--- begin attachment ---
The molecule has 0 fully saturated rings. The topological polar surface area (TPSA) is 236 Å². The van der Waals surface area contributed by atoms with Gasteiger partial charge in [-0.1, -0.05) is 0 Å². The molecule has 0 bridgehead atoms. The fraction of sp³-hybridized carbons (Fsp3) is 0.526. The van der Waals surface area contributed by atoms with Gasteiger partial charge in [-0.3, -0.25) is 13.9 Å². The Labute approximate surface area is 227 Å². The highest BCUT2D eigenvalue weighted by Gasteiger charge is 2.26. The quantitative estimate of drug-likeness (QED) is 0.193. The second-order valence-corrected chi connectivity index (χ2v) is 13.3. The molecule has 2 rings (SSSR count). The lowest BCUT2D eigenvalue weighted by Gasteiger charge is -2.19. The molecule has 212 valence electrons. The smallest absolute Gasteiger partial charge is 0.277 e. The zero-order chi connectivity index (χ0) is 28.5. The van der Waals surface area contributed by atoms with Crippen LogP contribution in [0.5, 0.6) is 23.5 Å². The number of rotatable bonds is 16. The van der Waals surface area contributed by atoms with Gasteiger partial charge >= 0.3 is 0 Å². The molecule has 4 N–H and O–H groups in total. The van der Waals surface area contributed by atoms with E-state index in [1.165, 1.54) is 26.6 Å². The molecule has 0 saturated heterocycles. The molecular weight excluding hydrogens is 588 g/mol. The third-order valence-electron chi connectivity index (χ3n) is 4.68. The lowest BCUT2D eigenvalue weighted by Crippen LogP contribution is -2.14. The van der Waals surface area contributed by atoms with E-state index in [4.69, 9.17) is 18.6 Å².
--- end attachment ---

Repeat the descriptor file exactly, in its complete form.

The molecule has 0 fully saturated rings. The topological polar surface area (TPSA) is 236 Å². The van der Waals surface area contributed by atoms with Gasteiger partial charge in [-0.1, -0.05) is 0 Å². The molecule has 0 bridgehead atoms. The fraction of sp³-hybridized carbons (Fsp3) is 0.526. The van der Waals surface area contributed by atoms with Gasteiger partial charge in [-0.3, -0.25) is 13.9 Å². The Labute approximate surface area is 227 Å². The highest BCUT2D eigenvalue weighted by Gasteiger charge is 2.26. The quantitative estimate of drug-likeness (QED) is 0.193. The second-order valence-corrected chi connectivity index (χ2v) is 13.3. The molecule has 2 rings (SSSR count). The lowest BCUT2D eigenvalue weighted by Gasteiger charge is -2.19. The molecule has 212 valence electrons. The smallest absolute Gasteiger partial charge is 0.277 e. The zero-order chi connectivity index (χ0) is 28.5. The van der Waals surface area contributed by atoms with Crippen LogP contribution in [0.5, 0.6) is 23.5 Å². The number of rotatable bonds is 16. The van der Waals surface area contributed by atoms with Gasteiger partial charge >= 0.3 is 0 Å². The molecule has 4 N–H and O–H groups in total. The van der Waals surface area contributed by atoms with E-state index in [1.165, 1.54) is 26.6 Å². The molecule has 0 saturated heterocycles. The molecular weight excluding hydrogens is 588 g/mol. The third-order valence-electron chi connectivity index (χ3n) is 4.68. The lowest BCUT2D eigenvalue weighted by Crippen LogP contribution is -2.14. The van der Waals surface area contributed by atoms with E-state index in [4.69, 9.17) is 18.6 Å².